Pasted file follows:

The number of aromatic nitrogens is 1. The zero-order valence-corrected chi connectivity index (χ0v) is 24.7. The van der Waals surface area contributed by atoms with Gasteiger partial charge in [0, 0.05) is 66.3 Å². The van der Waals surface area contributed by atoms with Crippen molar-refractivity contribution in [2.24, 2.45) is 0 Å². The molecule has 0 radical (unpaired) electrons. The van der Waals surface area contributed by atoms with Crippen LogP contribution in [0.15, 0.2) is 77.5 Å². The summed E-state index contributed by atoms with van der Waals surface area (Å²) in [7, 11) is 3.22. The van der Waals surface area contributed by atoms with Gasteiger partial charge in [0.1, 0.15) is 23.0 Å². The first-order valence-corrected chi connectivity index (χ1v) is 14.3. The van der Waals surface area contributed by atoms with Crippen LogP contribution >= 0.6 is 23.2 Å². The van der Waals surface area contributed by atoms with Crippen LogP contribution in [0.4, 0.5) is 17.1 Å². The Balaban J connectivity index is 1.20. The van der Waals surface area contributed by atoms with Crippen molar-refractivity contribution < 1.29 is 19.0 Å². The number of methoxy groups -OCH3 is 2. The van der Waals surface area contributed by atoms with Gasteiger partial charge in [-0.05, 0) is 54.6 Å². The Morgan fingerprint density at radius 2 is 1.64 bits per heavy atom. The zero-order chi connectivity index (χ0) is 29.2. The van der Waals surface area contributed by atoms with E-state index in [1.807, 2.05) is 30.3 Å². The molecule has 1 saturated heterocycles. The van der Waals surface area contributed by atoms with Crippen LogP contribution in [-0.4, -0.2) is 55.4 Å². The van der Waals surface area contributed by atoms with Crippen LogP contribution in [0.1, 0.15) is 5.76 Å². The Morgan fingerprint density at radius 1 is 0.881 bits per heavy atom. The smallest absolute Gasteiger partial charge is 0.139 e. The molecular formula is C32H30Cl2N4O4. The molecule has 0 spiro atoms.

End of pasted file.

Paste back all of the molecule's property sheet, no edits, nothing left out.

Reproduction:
The number of aromatic nitrogens is 1. The zero-order valence-corrected chi connectivity index (χ0v) is 24.7. The van der Waals surface area contributed by atoms with Gasteiger partial charge in [0, 0.05) is 66.3 Å². The van der Waals surface area contributed by atoms with Crippen molar-refractivity contribution in [2.24, 2.45) is 0 Å². The molecule has 0 radical (unpaired) electrons. The van der Waals surface area contributed by atoms with Crippen LogP contribution in [0.15, 0.2) is 77.5 Å². The summed E-state index contributed by atoms with van der Waals surface area (Å²) in [7, 11) is 3.22. The van der Waals surface area contributed by atoms with Gasteiger partial charge in [0.1, 0.15) is 23.0 Å². The first-order valence-corrected chi connectivity index (χ1v) is 14.3. The van der Waals surface area contributed by atoms with Crippen LogP contribution >= 0.6 is 23.2 Å². The van der Waals surface area contributed by atoms with Crippen LogP contribution in [0.4, 0.5) is 17.1 Å². The Balaban J connectivity index is 1.20. The van der Waals surface area contributed by atoms with Crippen molar-refractivity contribution < 1.29 is 19.0 Å². The number of methoxy groups -OCH3 is 2. The van der Waals surface area contributed by atoms with Gasteiger partial charge in [-0.05, 0) is 54.6 Å². The Morgan fingerprint density at radius 2 is 1.64 bits per heavy atom. The zero-order chi connectivity index (χ0) is 29.2. The van der Waals surface area contributed by atoms with E-state index in [1.807, 2.05) is 30.3 Å². The molecule has 1 saturated heterocycles. The van der Waals surface area contributed by atoms with Crippen LogP contribution in [-0.4, -0.2) is 55.4 Å². The van der Waals surface area contributed by atoms with Crippen LogP contribution in [0.1, 0.15) is 5.76 Å². The Morgan fingerprint density at radius 1 is 0.881 bits per heavy atom. The smallest absolute Gasteiger partial charge is 0.139 e. The molecular formula is C32H30Cl2N4O4. The molecule has 0 spiro atoms.